When my daughters were about 3 and 6, “light” was a big topic we closely studied in our home school. We studied the sun, moon, stars and outer space; they even built a rocket ship.
We sang “This little light of mine,” and I read aloud Matthew 5:16 to them. In that verse Jesus says: “In the same way, let your light shine before others, so that they may see your good works and give glory to your Father who is in heaven.”
Our Kindergarten-level discussion quickly led to the question: “What are good works, Mommy?” I don’t recall exactly how I answered that — probably something vague like “actions that show love for others.”
A few days later, our family was driving about a mile from home when we came upon a car with a flat tire. My husband pulled over to help, and as soon as he left the van, our youngest started the endless interrogation for which most 3 and 4 year-olds are famous.
“What are we doing? Why are we here? Why are we stopped? Who is that? What is Daddy doing? Do we know that lady?”
After I explained that he was helping the lady replace the flat tire, something clicked and she excitedly exclaimed, “Oh! Daddy’s letting his light shine!”
Since then, anything that might be considered good works in our family has been known as “letting your light shine.”
As followers of Jesus, we are called to let our lights shine, to be doers of good works. Of course doing good doesn’t save us; we are saved by grace through faith in Jesus. But without good works, our faith is dead. James 2:14-17 explains how inseparable faith and works are.
“What good is it, my brothers, if someone says he has faith but does not have works? Can that faith save him? If a brother or sister is poorly clothed and lacking in daily food, and one of you says to them, ‘Go in peace, be warmed and filled,’ without giving them the things needed for the body, what good is that? So also faith by itself, if it does not have works, is dead.”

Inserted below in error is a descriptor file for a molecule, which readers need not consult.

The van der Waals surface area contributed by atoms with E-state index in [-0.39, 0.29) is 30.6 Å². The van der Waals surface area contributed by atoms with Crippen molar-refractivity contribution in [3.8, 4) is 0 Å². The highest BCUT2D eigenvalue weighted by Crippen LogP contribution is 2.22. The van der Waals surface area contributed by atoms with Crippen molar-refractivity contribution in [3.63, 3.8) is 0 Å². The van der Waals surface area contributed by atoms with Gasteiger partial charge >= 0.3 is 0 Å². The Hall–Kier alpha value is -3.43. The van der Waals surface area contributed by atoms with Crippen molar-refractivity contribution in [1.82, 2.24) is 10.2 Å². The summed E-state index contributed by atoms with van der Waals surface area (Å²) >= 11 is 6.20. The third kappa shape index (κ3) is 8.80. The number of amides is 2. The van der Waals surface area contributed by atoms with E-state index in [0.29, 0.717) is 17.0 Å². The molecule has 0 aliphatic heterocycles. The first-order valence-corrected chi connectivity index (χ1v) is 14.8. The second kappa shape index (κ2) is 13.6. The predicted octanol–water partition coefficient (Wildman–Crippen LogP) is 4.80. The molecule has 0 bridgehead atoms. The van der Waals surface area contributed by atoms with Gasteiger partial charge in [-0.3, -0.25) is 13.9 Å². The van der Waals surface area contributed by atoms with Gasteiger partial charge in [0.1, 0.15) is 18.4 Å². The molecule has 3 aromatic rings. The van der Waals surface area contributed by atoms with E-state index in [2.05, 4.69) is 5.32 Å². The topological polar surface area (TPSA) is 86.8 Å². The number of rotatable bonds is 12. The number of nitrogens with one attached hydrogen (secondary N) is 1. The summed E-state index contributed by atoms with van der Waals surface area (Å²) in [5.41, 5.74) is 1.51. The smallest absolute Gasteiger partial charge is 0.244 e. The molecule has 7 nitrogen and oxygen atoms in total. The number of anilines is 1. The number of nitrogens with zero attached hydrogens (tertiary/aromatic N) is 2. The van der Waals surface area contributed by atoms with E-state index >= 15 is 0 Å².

I love the word picture Rich Mullins painted on this truth: “Faith without works is like a song you can’t sing; it’s about as useless as a screen door on a submarine.”
The Bible is full of characters known for their faith and good works. The “hall of faith” in Hebrews 11 offers a nice overview of many. One lesser known doer with great faith, though, is Gaius. Some of his story is found in the book of 3 John, and I find it inspiring.
The Apostle John, in this letter, calls Gaius “beloved” four times. And we don’t have to read past verse 2 to know that — in John’s assessment — Gaius was in good spiritual shape. That’s a pretty powerful compliment coming from the one who refers to himself as “the disciple whom Jesus loved.” (John 13:23)
In his commentary on this passage, John MacArthur describes Gaius as loving and gentle, readily showing hospitality. He treated people as God would treat them, which is exactly how hospitality should be practiced, MacArthur says.
In short, Gaius knew the truth and faithfully practiced it. His faith had works. He was a doer. He let his light shine.
And in 3 John, Gaius is encouraged to keep on doing good works, even and especially when others questioned whether certain works of hospitality ought to be done.
Martin Luther concurs: “Yes, it is a living, creative, active and powerful thing, this faith. Faith cannot help doing good works constantly. It doesn’t stop to ask if good works ought to be done, but before anyone asks, it already has done them and continues to do them without ceasing. Anyone who does not do good works in this manner is an unbeliever. He stumbles around and looks for faith and good works, even though he does not know what faith or good works are.”
That’s a powerful statement — genuine believers cannot help being busy doing good works constantly — long before anyone comes along and asks if they should be done.
What’s more, James 1:25 says doers will be blessed in their doing. Clearly Gaius was blessed in his good works. He was blessed with the love, kind words and prayers of the Apostle John. He was blessed by the kind words and good report of those strangers he welcomed faithfully. And he was blessed to be a child of God walking in the truth.
How about you — how are you blessed in the doing of good works?